Ceredigion Museum’s collections access officer Andrea DeRome travelled to Patagonia in Argentina in February to research pioneering voyages for a temporary exhibition.
The journey was made with support from the ICOM UK – British Council Travel Grant Scheme 2018-19 and the result of Andrea’s research can be seen in the ‘Because it’s There’ exhibition which is now on display at the Aberystwyth museum until October 12.
Ceredigion Museum has an excellent seafaring collection that salutes the history when carts struggled along muddy trails and the iron steam dragon on tracks was still the stuff of imagination; all commerce, journeys and intrepid escapes were made west by boat.
Ceredigion is a coastal county, bordered by 60 miles of the sea along Cardigan Bay to the west.
Andrea explained her fascination with the ocean:
“Lured by tales about maritime wanderers, I imagined voyages at sea, praying to survive a maelstrom, waiting for calmer winds and clearer skies. I became curious about the tools of celestial navigation and exploration, and in awe of those who went to sea.”
One such pioneering voyage began on May 28, 1865, when the anchor was raised on the sailing ship ‘Mimosa’ as it left for Patagonia. It took 60 days for the ship to arrive at its destination, at the mercy of the wind and waves, with four deaths, two childbirths and one wedding along the way.
On board were about 153 resolute Welsh-speaking families seeking to create a Welsh-speaking utopia. They had grown concerned that amongst the many changes of the Industrial Revolution in their homeland, their language and values were being eroded and lost.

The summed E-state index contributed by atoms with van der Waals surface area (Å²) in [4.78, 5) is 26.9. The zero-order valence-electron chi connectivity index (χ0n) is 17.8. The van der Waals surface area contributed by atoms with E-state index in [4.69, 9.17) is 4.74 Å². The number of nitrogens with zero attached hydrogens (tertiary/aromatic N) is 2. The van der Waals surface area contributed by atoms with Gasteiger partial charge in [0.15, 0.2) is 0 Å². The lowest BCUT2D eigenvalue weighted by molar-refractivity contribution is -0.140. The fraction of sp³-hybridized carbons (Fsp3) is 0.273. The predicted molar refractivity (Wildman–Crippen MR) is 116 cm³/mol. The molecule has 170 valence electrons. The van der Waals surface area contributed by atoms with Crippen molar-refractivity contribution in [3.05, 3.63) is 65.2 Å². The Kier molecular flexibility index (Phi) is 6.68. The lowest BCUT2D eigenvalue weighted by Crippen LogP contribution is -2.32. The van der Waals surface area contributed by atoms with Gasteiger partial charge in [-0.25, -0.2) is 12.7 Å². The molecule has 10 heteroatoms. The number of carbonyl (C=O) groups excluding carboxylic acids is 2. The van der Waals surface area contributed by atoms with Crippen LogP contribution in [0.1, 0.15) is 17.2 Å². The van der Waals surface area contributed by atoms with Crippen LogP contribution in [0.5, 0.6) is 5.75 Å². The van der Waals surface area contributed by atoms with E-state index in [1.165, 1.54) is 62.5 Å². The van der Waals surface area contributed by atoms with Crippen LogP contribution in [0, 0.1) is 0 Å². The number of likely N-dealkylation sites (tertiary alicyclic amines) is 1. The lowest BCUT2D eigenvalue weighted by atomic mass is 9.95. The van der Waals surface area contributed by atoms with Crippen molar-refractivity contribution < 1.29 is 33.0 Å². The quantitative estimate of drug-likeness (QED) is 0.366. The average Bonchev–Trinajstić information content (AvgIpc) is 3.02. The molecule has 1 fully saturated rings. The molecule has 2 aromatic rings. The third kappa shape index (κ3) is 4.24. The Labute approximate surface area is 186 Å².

When they finally landed, there was nothing. They had arrived on this continent in winter. It was not the fertile land they were passionately promised; they shape their first dwelling in a cave and survive through the kindness and forgiveness of the indigenous people.
Andrea recalled the difference of her 21st century journey to Patagonia.
“I board a plane at London Gatwick. At this point, I have travelled for eight hours from Aberystwyth to London. Fourteen hours later, flying among the stars for 6,910 miles, I land in Argentina.
“When I arrive at my destination, I encounter the infrastructure the pioneers forged – the 430 miles from Puerto Madryn to Trevelin – an enormous land of beautiful, varied terrain. I set foot inside The First House, in the town of Gaiman, built from stone and mud in 1874.
“I meet spirited, proud people who respect Welsh culture and language, who consider the pioneers ‘to be the wheels of Patagonia, they got this area moving’ and I discover communities, chapels and schools working together to keep it all alive. I appreciate the continuing impact of our county’s history on the world.”
Carrie Canham, Ceredigion Museum curator, explains:
“Support from the ICOM UK – British Council Travel Grant Scheme 2018-19 has given us, a rural Welsh museum, an international perspective that will benefit both staff and visitors.
“Aberystwyth lies at the end of the rail network, a seemingly dead end, but we are now better able to interpret our locality as the launch site to far-flung destinations for intrepid emigrants undeterred by the unknown.”
The exhibition examines human exploration: the desire to go beyond the horizon, climb the mountain, venture out across the ocean, fly among the stars, to discover something because it’s there, or rumoured to be there.
The exhibition features the tools and machinery that made things possible and uncovers the stories of the brave people who took bold risks in their pursuit of new discoveries.
Launched on July 20, ‘Because it’s There’ is curated by Andrea. For more information, visit www.ceredigionmuseum.wales